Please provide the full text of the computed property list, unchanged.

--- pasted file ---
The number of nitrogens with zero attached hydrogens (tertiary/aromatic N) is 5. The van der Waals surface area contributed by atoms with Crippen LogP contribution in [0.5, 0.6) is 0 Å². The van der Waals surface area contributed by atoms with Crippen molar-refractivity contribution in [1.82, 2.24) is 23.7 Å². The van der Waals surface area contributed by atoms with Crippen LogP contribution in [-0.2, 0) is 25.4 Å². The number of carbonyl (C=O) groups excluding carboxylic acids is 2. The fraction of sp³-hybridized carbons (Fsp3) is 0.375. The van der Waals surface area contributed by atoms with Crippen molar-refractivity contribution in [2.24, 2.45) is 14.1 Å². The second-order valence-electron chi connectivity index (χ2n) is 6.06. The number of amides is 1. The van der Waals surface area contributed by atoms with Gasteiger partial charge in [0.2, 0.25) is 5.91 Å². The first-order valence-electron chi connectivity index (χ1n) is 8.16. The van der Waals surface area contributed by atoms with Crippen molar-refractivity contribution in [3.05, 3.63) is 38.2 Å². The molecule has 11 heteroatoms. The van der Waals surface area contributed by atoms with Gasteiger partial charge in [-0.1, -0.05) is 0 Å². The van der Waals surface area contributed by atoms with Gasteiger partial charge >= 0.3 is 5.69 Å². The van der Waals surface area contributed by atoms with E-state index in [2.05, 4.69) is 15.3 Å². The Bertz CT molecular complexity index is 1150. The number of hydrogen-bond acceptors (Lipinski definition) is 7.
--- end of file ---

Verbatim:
The number of nitrogens with zero attached hydrogens (tertiary/aromatic N) is 5. The van der Waals surface area contributed by atoms with Crippen LogP contribution in [0.5, 0.6) is 0 Å². The van der Waals surface area contributed by atoms with Crippen molar-refractivity contribution in [1.82, 2.24) is 23.7 Å². The van der Waals surface area contributed by atoms with Crippen LogP contribution in [-0.2, 0) is 25.4 Å². The number of carbonyl (C=O) groups excluding carboxylic acids is 2. The fraction of sp³-hybridized carbons (Fsp3) is 0.375. The van der Waals surface area contributed by atoms with Crippen molar-refractivity contribution in [2.24, 2.45) is 14.1 Å². The second-order valence-electron chi connectivity index (χ2n) is 6.06. The number of amides is 1. The van der Waals surface area contributed by atoms with Gasteiger partial charge in [0.2, 0.25) is 5.91 Å². The first-order valence-electron chi connectivity index (χ1n) is 8.16. The van der Waals surface area contributed by atoms with Crippen molar-refractivity contribution in [3.05, 3.63) is 38.2 Å². The molecule has 11 heteroatoms. The van der Waals surface area contributed by atoms with Gasteiger partial charge in [-0.1, -0.05) is 0 Å². The van der Waals surface area contributed by atoms with Gasteiger partial charge >= 0.3 is 5.69 Å². The van der Waals surface area contributed by atoms with E-state index in [2.05, 4.69) is 15.3 Å². The Bertz CT molecular complexity index is 1150. The number of hydrogen-bond acceptors (Lipinski definition) is 7.